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United States. Office of Indian Affairs / Annual report of the Commissioner of Indian Affairs, for the year 1883
([1883])

Report of Forest Grove school,   pp. 180-183 PDF (1.6 MB)


Page 181

REPORT OF FOREST GROVE           SCHOOL.               181 
higher school grades in rotation. There is also a Wednesday evening prayer-meeting
and a meeting Sunday evening for the employ6s' children and such as wish
to attend 
from outside of the school. These meetings are conducted by the superintendent
and 
employ6s, and a general invitation extended to all to participate. 
Reports from the different departments of the school are made, by employgs
in 
charge, below. Each pupil engages in some kind of work one-half of the time
and 
attends the school one-half of the time. 
Some of the larger boys have been allowed to work for the farmers in the
vicinity 
during harvest, and have given good satisfaction and received the same wages
as 
white men. 
Twenty-one of the smaller children were allowed to spend a few days with
the mem- 
bers of a church 18 miles from Forest Grove. They made friends for themselves
and 
the school, and recently there has been a proposition made by the same church
to 
give 200 acres of land to the school if it would be permanently located on
the land. 
FARMER'S REPORT. 
I have the honor to submit the following as the produce raised and growing
on 
the land cultivated by the Indian boys of this school: 
Cultivated 90 acres and raised- 
22 tons hay, at $20 ----------------------------------------------$440 00
3 tons oats...--.............--  . .. - - - - -  -  -  -  - -    168  00
20 tons straw, at $3  ....................................................
 60  00 
450 bushels potatoes, at 80 cents .........................................
 360  00 
52 bushels pease, at 60 cents ............................................
 31  20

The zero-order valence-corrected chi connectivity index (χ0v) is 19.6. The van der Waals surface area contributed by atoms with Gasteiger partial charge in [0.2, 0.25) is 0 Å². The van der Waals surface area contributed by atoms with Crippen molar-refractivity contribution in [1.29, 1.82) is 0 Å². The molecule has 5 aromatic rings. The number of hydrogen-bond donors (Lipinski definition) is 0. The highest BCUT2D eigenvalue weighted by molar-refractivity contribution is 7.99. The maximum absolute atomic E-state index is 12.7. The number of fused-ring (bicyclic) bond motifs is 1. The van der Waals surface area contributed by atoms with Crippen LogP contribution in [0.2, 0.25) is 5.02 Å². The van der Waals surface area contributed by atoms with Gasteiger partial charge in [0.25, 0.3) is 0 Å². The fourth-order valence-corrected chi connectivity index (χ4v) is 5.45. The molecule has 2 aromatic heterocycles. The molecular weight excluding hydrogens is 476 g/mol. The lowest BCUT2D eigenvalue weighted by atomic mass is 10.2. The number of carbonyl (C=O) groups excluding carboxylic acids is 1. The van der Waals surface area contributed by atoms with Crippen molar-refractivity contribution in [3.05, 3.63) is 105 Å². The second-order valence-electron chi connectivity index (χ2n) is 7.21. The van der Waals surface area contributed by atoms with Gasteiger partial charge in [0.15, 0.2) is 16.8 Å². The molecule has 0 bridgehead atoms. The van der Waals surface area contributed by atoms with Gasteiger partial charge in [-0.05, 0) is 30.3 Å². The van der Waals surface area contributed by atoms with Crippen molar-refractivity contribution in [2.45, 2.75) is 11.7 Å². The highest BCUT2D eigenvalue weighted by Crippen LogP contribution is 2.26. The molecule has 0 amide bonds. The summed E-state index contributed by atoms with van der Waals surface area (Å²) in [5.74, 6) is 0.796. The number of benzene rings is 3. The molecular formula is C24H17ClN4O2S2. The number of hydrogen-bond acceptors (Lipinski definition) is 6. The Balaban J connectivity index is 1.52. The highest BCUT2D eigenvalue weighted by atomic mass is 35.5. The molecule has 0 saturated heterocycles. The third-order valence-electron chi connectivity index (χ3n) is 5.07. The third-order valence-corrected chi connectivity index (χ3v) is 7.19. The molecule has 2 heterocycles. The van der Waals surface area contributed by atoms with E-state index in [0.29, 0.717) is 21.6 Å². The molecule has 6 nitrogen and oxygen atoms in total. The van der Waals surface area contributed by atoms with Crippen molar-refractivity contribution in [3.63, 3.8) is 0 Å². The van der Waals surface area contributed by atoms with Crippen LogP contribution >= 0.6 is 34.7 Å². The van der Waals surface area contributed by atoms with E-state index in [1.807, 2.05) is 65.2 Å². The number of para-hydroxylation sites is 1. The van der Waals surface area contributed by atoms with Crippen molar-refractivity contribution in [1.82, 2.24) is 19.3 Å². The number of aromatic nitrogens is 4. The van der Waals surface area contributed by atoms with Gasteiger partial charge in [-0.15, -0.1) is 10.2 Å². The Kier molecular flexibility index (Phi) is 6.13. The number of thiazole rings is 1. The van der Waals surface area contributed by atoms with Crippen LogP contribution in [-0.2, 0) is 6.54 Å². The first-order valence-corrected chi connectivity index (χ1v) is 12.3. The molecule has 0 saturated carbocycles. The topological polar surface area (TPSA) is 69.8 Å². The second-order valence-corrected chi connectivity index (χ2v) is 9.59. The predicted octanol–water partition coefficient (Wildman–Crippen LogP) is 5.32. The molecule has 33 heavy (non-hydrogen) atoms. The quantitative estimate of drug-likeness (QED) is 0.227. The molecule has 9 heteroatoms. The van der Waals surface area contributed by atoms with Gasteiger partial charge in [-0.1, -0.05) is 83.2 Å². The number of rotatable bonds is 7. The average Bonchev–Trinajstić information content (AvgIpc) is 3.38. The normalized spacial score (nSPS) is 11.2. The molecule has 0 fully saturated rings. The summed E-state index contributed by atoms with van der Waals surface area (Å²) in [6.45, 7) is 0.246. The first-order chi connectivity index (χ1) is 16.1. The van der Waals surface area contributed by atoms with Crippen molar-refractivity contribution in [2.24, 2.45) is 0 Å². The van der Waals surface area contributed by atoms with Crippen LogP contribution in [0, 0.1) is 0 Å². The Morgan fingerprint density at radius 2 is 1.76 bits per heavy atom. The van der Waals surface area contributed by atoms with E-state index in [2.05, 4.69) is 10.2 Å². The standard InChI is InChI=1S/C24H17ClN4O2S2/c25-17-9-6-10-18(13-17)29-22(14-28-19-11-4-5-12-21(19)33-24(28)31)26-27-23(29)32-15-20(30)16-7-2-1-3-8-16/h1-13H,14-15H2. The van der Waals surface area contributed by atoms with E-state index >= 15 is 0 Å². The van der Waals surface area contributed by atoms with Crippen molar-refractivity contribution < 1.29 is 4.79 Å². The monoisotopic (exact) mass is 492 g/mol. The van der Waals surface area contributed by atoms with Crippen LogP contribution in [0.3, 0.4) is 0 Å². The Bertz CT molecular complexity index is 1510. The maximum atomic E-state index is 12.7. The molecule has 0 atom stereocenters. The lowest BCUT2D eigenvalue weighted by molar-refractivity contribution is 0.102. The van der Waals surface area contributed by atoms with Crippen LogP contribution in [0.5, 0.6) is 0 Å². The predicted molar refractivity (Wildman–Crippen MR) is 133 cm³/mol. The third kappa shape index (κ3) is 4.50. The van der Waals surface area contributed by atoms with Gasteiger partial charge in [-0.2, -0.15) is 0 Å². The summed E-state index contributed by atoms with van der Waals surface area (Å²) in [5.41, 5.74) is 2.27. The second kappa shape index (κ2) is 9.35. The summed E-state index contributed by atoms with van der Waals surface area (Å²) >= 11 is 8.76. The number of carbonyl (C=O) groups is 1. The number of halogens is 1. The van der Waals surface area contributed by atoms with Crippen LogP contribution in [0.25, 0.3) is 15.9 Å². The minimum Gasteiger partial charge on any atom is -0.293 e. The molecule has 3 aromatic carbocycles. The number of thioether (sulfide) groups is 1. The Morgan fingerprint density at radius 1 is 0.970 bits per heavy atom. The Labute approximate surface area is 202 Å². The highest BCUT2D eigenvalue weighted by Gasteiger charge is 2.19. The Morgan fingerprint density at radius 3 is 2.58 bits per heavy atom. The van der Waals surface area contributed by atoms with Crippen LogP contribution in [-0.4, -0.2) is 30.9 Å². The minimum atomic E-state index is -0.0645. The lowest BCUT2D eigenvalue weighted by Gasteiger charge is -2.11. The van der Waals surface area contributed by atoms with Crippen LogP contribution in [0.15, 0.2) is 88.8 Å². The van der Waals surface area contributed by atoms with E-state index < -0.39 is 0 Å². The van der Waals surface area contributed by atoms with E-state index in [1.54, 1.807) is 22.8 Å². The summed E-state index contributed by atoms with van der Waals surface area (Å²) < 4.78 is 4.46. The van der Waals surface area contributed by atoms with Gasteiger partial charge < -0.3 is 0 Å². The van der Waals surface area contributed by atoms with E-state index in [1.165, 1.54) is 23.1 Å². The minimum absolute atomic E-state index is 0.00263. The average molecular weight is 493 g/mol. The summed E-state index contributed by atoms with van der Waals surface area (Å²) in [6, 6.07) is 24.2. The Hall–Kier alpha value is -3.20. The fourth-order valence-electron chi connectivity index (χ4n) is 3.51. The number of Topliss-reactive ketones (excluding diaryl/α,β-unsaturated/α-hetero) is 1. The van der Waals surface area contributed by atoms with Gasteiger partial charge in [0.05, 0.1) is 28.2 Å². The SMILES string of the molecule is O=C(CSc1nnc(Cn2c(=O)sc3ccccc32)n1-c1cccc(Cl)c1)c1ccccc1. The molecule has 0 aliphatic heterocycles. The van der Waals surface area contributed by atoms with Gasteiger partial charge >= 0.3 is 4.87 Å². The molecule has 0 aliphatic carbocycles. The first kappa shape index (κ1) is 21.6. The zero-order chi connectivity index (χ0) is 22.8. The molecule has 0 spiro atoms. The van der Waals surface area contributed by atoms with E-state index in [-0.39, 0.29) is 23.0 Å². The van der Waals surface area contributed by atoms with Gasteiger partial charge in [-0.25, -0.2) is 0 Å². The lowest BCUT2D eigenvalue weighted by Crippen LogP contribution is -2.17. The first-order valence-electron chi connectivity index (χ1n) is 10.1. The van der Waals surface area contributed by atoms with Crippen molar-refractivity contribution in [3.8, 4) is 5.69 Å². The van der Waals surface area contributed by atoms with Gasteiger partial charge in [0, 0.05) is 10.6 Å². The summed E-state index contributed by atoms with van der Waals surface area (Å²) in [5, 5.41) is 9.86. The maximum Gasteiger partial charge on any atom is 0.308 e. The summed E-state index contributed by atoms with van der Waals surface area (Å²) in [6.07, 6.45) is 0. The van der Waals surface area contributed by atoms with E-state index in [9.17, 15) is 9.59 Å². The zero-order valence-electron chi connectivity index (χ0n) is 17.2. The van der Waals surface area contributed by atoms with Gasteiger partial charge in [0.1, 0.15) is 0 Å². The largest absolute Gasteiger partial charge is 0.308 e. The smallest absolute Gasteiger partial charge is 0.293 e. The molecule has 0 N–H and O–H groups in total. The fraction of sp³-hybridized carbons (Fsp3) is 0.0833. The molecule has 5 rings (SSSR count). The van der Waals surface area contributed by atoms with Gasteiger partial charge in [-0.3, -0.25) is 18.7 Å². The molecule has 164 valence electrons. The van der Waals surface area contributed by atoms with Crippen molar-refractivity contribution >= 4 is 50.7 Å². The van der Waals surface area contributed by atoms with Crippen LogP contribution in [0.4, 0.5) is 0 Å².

109 bushels radishes, at 50 cents .........................................
 54  50 
125 bushels onions, at $1- ..--.- .. ..... -- - ------------------------
125 00 
50 bushels beans, at $1.50 --. .....---...--- --.. --....................
 75 00 
20 bushels turnips, at 40 cents .........................................
 8  00 
9 bushels carrots, at 50 cents. ........................................
 4 50 
500 heads cabbage, at $1 per dozen- .----.-..-..-                   -......................
 41 66 
900 squash, at 5  cents.... ............................. ......I.........
 45  00 
1,412 86 
Owing to the season being so dry, not having any rain since the 17th day
of May, 
the crop did not turn out as well as it would if there had been rain. In
fact the 
school crop, owing to its being cultivated so much, is the best in this part
of the 
country, so far as I have seen. 
BLACKSMITH SHOP. 
I would respectfully report that the boys who are under my care in the blacksmith
department of the school have made commendable progress, better than I could
expect 
considering their former habits of life before entering the school. Their
deportment 
has been good, having never to my knowledge used bad language or misbehaved
themselves in a manner that could give offense to any one. 
The receipts of the shop for the year ending June 30, 1883, for work done
outside of school ---------------------------------.... $655 50 
W ork  done and  on hand ...................................................
 160  00 
815 50 
There are 6 boys working in the shop. 
SHOE SHOP. 
The shoemaker reports as follows for the last six months: All shoes and boots
worn by the children are made in the shop; also, all mending for the school
done 
in the shop. Work done in the shop from February 10, 1883, to August 10,
1883, 
amounts to $710.10. All parts of the work are done by the Indian boys, from
taking 
measures to finishing. At first they work slowly, but seldom spoil material,
and 
some of them have become quite expert workmen. There are "20 boys now
working 
in the shop, but some of them are quite young. 
PHYSICIAN'S REPORT. 
The school physician reports as follows: The health of the school for the
last year 
has been comparatively good. There have been but few acute diseases of a
dangerous 
nature. Three have died. I attribute the small per cent. of deaths to the
fact that 
great care has been taken, by which the sanitary condition of the place has
been 
kept up to its highest standard. 


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